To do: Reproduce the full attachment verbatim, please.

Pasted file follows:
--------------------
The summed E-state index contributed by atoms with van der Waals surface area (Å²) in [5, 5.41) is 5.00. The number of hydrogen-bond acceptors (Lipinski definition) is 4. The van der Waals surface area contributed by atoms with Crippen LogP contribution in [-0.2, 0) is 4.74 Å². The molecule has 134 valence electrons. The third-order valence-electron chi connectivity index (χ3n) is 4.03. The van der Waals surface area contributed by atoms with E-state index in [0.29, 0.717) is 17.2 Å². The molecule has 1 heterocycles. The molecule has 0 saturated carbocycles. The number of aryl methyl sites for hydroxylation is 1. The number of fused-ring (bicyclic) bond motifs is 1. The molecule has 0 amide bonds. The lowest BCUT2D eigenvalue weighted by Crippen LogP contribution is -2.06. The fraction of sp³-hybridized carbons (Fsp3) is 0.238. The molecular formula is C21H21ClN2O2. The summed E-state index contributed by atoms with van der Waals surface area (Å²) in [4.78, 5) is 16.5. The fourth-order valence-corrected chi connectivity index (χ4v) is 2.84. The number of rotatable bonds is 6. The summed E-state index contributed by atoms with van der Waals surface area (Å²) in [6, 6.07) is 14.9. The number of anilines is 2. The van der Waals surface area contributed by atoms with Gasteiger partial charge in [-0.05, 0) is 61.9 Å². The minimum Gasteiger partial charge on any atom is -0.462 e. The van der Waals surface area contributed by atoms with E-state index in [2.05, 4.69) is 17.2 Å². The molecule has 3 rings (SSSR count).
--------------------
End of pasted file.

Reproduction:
The summed E-state index contributed by atoms with van der Waals surface area (Å²) in [5, 5.41) is 5.00. The number of hydrogen-bond acceptors (Lipinski definition) is 4. The van der Waals surface area contributed by atoms with Crippen LogP contribution in [-0.2, 0) is 4.74 Å². The molecule has 134 valence electrons. The third-order valence-electron chi connectivity index (χ3n) is 4.03. The van der Waals surface area contributed by atoms with E-state index in [0.29, 0.717) is 17.2 Å². The molecule has 1 heterocycles. The molecule has 0 saturated carbocycles. The number of aryl methyl sites for hydroxylation is 1. The number of fused-ring (bicyclic) bond motifs is 1. The molecule has 0 amide bonds. The lowest BCUT2D eigenvalue weighted by Crippen LogP contribution is -2.06. The fraction of sp³-hybridized carbons (Fsp3) is 0.238. The molecular formula is C21H21ClN2O2. The summed E-state index contributed by atoms with van der Waals surface area (Å²) in [4.78, 5) is 16.5. The fourth-order valence-corrected chi connectivity index (χ4v) is 2.84. The number of rotatable bonds is 6. The summed E-state index contributed by atoms with van der Waals surface area (Å²) in [6, 6.07) is 14.9. The number of anilines is 2. The van der Waals surface area contributed by atoms with Gasteiger partial charge in [-0.05, 0) is 61.9 Å². The minimum Gasteiger partial charge on any atom is -0.462 e. The van der Waals surface area contributed by atoms with E-state index in [2.05, 4.69) is 17.2 Å². The molecule has 3 rings (SSSR count).